About this book
Co-published with Presentation House Gallery, It Pays to Play: British Columbia in Postcards, 1950s–1980s reveals the province as it was represented in popular, photographic colour postcards from the early '50s through to the emergence in the '80s of the present post-industrial, global economy.
Following the Second World War, North America underwent a sustained period of extraordinary economic and social transformation. With its remarkable physical diversity and beauty, excellent climate and abundant resources, British Columbia was particularly well placed to reap the benefits and opportunities of these circumstances, even as there were signs that the good life had been oversold.
If life changed dramatically during this period, so did the way it was seen. The advent of inexpensive, technologically sophisticated colour photography brought a remarkable and widely appealing realism to the depiction of the modern world. One of colour photography's important offshoots was the postcard. With its naturalism and vivid, enhanced opticality, the colour postcard not only fed into the growth and optimism of developing communities and industry, but it interacted in significant ways with the new and expanded world of leisure and tourism ushered in during this period.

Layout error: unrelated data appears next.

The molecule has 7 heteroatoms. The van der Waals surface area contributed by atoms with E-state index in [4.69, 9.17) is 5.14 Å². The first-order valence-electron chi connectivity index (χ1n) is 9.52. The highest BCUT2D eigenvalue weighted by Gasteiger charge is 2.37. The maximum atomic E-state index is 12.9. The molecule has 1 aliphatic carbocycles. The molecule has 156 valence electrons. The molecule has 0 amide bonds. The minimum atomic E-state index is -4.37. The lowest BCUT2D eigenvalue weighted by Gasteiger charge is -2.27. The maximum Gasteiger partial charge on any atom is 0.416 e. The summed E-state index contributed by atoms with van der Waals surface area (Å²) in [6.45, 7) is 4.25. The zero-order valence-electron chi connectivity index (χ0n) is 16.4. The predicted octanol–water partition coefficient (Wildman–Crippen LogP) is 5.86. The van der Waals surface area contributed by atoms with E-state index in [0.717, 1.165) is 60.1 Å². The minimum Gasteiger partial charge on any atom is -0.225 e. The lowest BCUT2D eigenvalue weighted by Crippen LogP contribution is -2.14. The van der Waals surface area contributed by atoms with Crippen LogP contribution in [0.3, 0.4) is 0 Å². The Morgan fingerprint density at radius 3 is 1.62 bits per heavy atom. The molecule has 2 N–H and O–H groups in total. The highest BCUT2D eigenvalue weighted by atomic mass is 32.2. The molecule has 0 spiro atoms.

Author Peter White dissects these fascinating images that promoted British Columbia as a province of extraordinary natural beauty and opportunity, examining how these images both inform and construct our sense of place—from the neon lights of Vancouver's Chinatown, to the surreal landscape of Trail's smelters; from the manicured gardens of Stanley Park, to eerily vacant main streets and motels in small towns throughout the province.
The book includes 141 full-colour images.